Following the loss of Sardinia, Hamilcar was put in command of Carthaginian expansion in Spain. His oldest son, Hannibal, then aged nine, asked to accompany him, and supposedly swore on a sacrifice to Baal to never be a friend of the Romans. This did not imply sworn hatred, but a determination not to accept subjection to Rome (more in another article). In Spain, Hamilcar expanded Carthaginian territory until his death in an ambush (in 228 BCE) where he sacrificed himself to save the lives of his sons.
Hamilcar’s successor was his son-in-law, Hasdrubal the Handsome, a skilled diplomat and negotiator, who continued the Carthaginian expansion and founded Carthago Nova (modern Cartagena). During his rule, in 226 or 225 BCE, the Romans sent a delegation to establish the treaty under which Carthage agreed not to cross the boundary of the river Ebro in arms. Hasdrubal was assassinated in 221, following which 26-year-old Hannibal was elected by acclamation the new commander-in-chief of the Carthaginian forces. While his younger brothers, Hasdrubal and Mago, also became competent generals, later defeating two Roman armies in Spain (in 211 BCE), it was Hannibal who was to prove himself a strategic and tactical genius of the first order.
Hannibal’s charismatic personality and character engendered admiration and devotion in his soldiers, who saw in him a Hamilcar reborn. An educated man, fluent in Greek, Latin, and several other languages, he shared the privations of his men, eating the same food, and even sleeping on the ground among them, wrapped only in his military cloak. He could endure extremes of heat and cold and was indefatigable. He took risks together with his men, demonstrating great bravery. During all his military campaigns, including the 16 years in Italy, when his army had to live off the land and he did not have the means to pay his mercenaries, his men followed him unquestioningly and he never experienced mutiny or rebellion.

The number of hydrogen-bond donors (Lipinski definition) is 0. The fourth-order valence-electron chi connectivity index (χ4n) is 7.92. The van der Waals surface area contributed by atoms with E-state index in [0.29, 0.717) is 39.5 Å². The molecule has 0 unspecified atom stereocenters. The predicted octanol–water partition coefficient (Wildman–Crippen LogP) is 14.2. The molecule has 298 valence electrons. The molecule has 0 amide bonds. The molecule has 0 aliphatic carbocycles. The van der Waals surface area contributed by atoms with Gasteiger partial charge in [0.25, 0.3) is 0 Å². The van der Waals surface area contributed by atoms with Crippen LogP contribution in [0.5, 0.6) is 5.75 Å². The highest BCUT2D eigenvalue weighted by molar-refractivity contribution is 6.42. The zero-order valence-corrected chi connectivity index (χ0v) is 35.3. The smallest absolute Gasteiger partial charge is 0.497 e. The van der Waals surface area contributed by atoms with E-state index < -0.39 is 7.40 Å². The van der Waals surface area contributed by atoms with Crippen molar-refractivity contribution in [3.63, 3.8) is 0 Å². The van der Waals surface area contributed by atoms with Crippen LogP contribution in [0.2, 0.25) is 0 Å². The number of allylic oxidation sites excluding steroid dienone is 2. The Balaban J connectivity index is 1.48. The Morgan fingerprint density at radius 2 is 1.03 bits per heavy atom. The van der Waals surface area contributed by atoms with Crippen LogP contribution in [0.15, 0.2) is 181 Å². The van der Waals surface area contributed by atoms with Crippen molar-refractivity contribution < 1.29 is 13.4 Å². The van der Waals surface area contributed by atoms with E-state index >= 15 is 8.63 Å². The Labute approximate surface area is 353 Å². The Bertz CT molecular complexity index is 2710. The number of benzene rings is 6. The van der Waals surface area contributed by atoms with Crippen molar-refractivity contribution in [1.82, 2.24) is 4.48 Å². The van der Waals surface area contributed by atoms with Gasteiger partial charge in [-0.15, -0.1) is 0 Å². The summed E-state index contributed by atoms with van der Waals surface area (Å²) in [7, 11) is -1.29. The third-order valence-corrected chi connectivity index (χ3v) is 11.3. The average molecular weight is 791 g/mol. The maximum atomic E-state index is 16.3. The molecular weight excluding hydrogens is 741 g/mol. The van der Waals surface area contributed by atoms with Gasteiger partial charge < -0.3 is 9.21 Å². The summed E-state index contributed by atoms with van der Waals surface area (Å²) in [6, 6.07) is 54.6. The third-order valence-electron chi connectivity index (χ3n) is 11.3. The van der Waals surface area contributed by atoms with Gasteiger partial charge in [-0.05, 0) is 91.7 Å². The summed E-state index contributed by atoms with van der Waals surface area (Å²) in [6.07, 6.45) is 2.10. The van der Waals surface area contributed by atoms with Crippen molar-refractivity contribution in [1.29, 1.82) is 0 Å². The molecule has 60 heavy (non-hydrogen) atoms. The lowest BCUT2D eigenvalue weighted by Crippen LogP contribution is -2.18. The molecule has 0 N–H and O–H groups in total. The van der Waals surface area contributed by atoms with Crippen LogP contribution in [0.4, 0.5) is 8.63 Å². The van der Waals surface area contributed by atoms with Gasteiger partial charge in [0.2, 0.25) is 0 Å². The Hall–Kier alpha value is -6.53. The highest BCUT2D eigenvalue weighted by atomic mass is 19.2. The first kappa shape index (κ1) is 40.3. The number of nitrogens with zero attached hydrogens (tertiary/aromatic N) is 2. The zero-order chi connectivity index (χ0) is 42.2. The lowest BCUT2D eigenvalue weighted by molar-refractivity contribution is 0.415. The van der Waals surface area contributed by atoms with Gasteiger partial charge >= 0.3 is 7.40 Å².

Hannibal’s first military tests came during the two years (221-220) he spent expanding and consolidating Carthaginian control in northwest Spain. In his first campaign he defeated the Olcades, capturing their capital, and the following year battled against the Vaccaei, taking the city of Hermandica. On his return he was attacked by a Celtiberian confederation of Olcades, Vaccaei, and Carpetani, facing an army of 100,000 in central Spain. Here Hannibal demonstrated his genius for the first time, achieving an unlikely victory. Retreating with his much smaller army across the river Tagus, he took up a defensive position, and lured his opponents to cross the river in pursuit. Once they were midstream, his cavalry cut them down while the elephants trampled those who managed to reach the riverbank. Then the main army attacked, scattering the enemy in all directions. (More in another article.)
Following the Roman-inspired attack on Carthaginian partisans at Saguntum and the aggression of the Saguntines against the Turboleti, who were allies of Carthage, Hannibal marched against the city and took it by storm after an eight-month siege. Despite repeated entreaties, the Saguntines failed to get any help from Rome. When the city fell, in 219 BCE, the Romans sent a delegation to North Africa demanding that Hannibal be surrendered to them. Upon the refusal of the Carthaginian assembly, Rome declared war against Carthage.